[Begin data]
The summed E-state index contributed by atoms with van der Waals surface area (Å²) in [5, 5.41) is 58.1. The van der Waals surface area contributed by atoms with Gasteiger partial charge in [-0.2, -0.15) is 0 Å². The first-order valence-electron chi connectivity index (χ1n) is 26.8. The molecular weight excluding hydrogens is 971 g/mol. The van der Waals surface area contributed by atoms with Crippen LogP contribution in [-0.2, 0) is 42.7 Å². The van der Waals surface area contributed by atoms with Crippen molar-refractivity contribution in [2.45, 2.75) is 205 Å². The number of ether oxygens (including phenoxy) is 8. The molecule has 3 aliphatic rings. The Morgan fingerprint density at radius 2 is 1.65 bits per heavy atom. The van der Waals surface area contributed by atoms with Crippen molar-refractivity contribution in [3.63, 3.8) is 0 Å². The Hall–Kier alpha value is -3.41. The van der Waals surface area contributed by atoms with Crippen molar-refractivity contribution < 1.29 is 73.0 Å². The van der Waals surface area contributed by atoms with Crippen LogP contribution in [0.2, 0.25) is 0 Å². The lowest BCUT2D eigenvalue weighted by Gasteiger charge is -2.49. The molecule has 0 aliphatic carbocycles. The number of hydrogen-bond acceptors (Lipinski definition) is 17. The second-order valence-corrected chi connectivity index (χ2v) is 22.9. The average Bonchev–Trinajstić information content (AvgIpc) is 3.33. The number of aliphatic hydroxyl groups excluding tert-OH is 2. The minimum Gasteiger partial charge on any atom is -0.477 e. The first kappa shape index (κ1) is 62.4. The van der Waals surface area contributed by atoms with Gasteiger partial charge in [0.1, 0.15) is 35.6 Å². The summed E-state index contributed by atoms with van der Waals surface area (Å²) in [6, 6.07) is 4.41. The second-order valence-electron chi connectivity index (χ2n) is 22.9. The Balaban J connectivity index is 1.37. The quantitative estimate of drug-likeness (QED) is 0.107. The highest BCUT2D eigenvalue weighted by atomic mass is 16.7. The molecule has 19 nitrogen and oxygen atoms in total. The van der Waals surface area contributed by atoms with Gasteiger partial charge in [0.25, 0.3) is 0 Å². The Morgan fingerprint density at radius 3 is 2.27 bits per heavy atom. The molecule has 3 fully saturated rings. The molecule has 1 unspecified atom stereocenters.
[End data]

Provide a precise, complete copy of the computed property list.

The summed E-state index contributed by atoms with van der Waals surface area (Å²) in [5, 5.41) is 58.1. The van der Waals surface area contributed by atoms with Gasteiger partial charge in [-0.2, -0.15) is 0 Å². The first-order valence-electron chi connectivity index (χ1n) is 26.8. The molecular weight excluding hydrogens is 971 g/mol. The van der Waals surface area contributed by atoms with Crippen LogP contribution in [-0.2, 0) is 42.7 Å². The van der Waals surface area contributed by atoms with Crippen molar-refractivity contribution in [2.45, 2.75) is 205 Å². The number of ether oxygens (including phenoxy) is 8. The molecule has 3 aliphatic rings. The Morgan fingerprint density at radius 2 is 1.65 bits per heavy atom. The van der Waals surface area contributed by atoms with Crippen molar-refractivity contribution in [3.63, 3.8) is 0 Å². The Hall–Kier alpha value is -3.41. The van der Waals surface area contributed by atoms with Crippen molar-refractivity contribution < 1.29 is 73.0 Å². The van der Waals surface area contributed by atoms with Crippen LogP contribution in [0.2, 0.25) is 0 Å². The lowest BCUT2D eigenvalue weighted by Gasteiger charge is -2.49. The molecule has 0 aliphatic carbocycles. The number of hydrogen-bond acceptors (Lipinski definition) is 17. The second-order valence-corrected chi connectivity index (χ2v) is 22.9. The average Bonchev–Trinajstić information content (AvgIpc) is 3.33. The number of aliphatic hydroxyl groups excluding tert-OH is 2. The minimum Gasteiger partial charge on any atom is -0.477 e. The first kappa shape index (κ1) is 62.4. The van der Waals surface area contributed by atoms with Gasteiger partial charge in [0.1, 0.15) is 35.6 Å². The summed E-state index contributed by atoms with van der Waals surface area (Å²) in [6, 6.07) is 4.41. The second-order valence-electron chi connectivity index (χ2n) is 22.9. The Balaban J connectivity index is 1.37. The quantitative estimate of drug-likeness (QED) is 0.107. The highest BCUT2D eigenvalue weighted by atomic mass is 16.7. The molecule has 19 nitrogen and oxygen atoms in total. The van der Waals surface area contributed by atoms with Gasteiger partial charge in [0.25, 0.3) is 0 Å². The Morgan fingerprint density at radius 3 is 2.27 bits per heavy atom. The molecule has 3 fully saturated rings. The molecule has 1 unspecified atom stereocenters.